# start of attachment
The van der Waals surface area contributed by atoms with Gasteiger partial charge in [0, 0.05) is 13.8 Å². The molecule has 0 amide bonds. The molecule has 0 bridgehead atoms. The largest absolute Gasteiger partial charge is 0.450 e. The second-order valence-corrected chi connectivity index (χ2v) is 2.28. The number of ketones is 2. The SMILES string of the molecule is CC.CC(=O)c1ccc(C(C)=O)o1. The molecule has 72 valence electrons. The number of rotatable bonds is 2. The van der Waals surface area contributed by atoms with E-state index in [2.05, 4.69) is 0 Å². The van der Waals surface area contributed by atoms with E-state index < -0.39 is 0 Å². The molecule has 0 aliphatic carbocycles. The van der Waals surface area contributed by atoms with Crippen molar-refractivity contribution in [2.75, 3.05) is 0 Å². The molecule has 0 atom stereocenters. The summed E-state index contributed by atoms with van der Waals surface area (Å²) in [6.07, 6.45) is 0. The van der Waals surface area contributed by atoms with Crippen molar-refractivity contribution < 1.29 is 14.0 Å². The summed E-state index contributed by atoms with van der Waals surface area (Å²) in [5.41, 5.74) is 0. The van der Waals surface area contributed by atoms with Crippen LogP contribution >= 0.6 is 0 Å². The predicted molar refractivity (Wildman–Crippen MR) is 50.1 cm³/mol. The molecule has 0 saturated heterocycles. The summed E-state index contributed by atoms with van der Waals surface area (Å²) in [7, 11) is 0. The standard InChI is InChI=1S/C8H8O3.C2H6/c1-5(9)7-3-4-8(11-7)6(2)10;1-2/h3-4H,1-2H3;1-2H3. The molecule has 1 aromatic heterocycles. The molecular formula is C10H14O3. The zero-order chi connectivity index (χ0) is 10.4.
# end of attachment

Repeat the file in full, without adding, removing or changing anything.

The van der Waals surface area contributed by atoms with Gasteiger partial charge in [0, 0.05) is 13.8 Å². The molecule has 0 amide bonds. The molecule has 0 bridgehead atoms. The largest absolute Gasteiger partial charge is 0.450 e. The second-order valence-corrected chi connectivity index (χ2v) is 2.28. The number of ketones is 2. The SMILES string of the molecule is CC.CC(=O)c1ccc(C(C)=O)o1. The molecule has 72 valence electrons. The number of rotatable bonds is 2. The van der Waals surface area contributed by atoms with E-state index in [2.05, 4.69) is 0 Å². The van der Waals surface area contributed by atoms with E-state index < -0.39 is 0 Å². The molecule has 0 aliphatic carbocycles. The van der Waals surface area contributed by atoms with Crippen molar-refractivity contribution in [2.75, 3.05) is 0 Å². The molecule has 0 atom stereocenters. The summed E-state index contributed by atoms with van der Waals surface area (Å²) in [6.07, 6.45) is 0. The van der Waals surface area contributed by atoms with Crippen molar-refractivity contribution < 1.29 is 14.0 Å². The summed E-state index contributed by atoms with van der Waals surface area (Å²) in [5.41, 5.74) is 0. The van der Waals surface area contributed by atoms with Crippen LogP contribution >= 0.6 is 0 Å². The predicted molar refractivity (Wildman–Crippen MR) is 50.1 cm³/mol. The molecule has 0 saturated heterocycles. The summed E-state index contributed by atoms with van der Waals surface area (Å²) in [7, 11) is 0. The standard InChI is InChI=1S/C8H8O3.C2H6/c1-5(9)7-3-4-8(11-7)6(2)10;1-2/h3-4H,1-2H3;1-2H3. The molecule has 1 aromatic heterocycles. The molecular formula is C10H14O3. The zero-order chi connectivity index (χ0) is 10.4.